Dating back to the middle 1970's, soccer has been an important part of my life. Either as a player or a coach I have been involved with numerous teams over the past 25 years, and there has been one constant with all of those teams, that is having players properly conditioned to perform at their peak performance level. As a player I often found myself not being in the condition I needed to attain at a particular moment; either I was able to run longer distances for a longer period and not able to sprint short distances or I was able to run short sprints, while longer distances were giving me difficulty.
I have found that in order to be a successful soccer player you need to be able to run long distances and short distances with equal consistency. As a coach, I expect my players to be able to jog for the duration of the game-with quick changes of speed and sudden change of direction-without feeling the effects of fatigue. This is known as aerobic and anaerobic conditioning. I realized that when I conditioned myself with this type of training I would be better prepared for the upcoming season and have a greater impact as a player on my team.
I have seen that, all other things being equal, the teams that are trained by this method are the teams that have the most success. I have incorporated this type of training program into my high school soccer team's program with the emphasis being on anaerobic and aerobic conditioning techniques for optimal performance.
Who am I as a teacher? I feel a certain compassion toward my students. I believe in a direct line of communication, which offers trust and honesty. I am available to listen and lend a helping hand whenever needed. I often develop various teaching strategies that will allow me to better educate my students. Whether it is incorporating Gardner's Multiple Intelligences or Kagen's Cooperative learning I strive to engage my students in learning.
I feel that my students would describe me as someone who is easy to approach and one who can relate to what is going on in their lives.
I believe that all my students should treat each other with the same respect, as they would like to be treated. "Do unto others as you would want done to you" this is a statement that I often verbalize to my students.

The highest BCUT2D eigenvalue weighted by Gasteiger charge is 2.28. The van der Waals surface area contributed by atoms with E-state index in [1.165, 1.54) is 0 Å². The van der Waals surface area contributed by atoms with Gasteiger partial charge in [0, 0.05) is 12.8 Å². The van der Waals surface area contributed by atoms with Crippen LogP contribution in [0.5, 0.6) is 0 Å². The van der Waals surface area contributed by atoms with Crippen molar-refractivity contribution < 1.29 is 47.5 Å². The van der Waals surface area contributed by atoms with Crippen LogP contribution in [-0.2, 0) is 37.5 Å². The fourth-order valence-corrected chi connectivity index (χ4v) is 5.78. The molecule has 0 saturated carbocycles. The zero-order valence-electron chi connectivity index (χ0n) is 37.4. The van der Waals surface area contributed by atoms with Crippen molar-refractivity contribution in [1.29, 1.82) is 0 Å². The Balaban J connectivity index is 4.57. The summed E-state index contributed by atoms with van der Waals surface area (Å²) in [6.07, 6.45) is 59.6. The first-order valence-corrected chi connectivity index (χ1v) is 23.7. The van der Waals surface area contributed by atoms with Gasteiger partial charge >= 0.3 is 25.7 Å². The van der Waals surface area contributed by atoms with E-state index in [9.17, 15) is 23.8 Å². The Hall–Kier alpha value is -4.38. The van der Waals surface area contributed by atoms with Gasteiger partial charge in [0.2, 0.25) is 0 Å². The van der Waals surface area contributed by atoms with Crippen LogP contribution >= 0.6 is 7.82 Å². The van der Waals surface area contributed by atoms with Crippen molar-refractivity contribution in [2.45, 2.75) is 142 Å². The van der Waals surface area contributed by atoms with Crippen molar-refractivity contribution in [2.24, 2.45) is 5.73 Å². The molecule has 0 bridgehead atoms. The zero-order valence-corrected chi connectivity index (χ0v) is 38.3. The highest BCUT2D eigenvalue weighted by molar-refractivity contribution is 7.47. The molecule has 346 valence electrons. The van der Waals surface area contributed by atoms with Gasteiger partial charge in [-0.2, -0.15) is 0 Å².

How did I get to be that way? I have always shared a great fondness for my past teachers. They are the ones who have given me the foundation and the knowledge to pursue life's challenges. From my first grade teacher, Miss. Berger to my Sixth grade teacher, Mr. Kriebel, to my ninth grade history teacher Mr. Lowden, to my 12th grade math teacher Mrs. Crowell. They are just a few of the many teachers that touched my life and have inspired me to be the role model I desire to be.
My parents have taught me many lessons and have helped me formulate my own opinions, which in turn have helped me formulate my own values and relay them to my students.
How did I get here? When I took the head coaching position at Marple Newtown High School I was anxious to implement a conditioning program that would benefit the student athlete throughout the season.
Having played the game of soccer for over 25 years I have been involved with many coaches who emphasize the importance of conditioning. Whether it is interval training, aerobic training or anaerobic training they all provided me with the baseline for implementing these practices as a coach.
I started to play competitive soccer at the age of 10 and was fortunate to play for the league championship my first year. Even though we lost the championship game on penalty kicks, I was driven to come back the next year and compete for the title again. This gave me the fire inside to compete at an early age. I continued to play club soccer for the next 12 years, which took me into my high school career at Lower Merion.
While at Lower Merion High School I was captain of the 1984 varsity soccer team that finished second in the state of Pennsylvania. After graduating from Lower Merion I was recruited to play soccer, under the watchful eye of Dr. Jay Martin, for Division III powerhouse Ohio Wesleyan University. Coach Martin had guided his teams to an astonishing 17 straight NCAA playoff appearances, more than any other coach in NCAA history up to that time. I learned a great deal about the training methods used for soccer players while under Coach Martin and have carried those training ideas into my coaching practices today.
I am presently the Head Girls…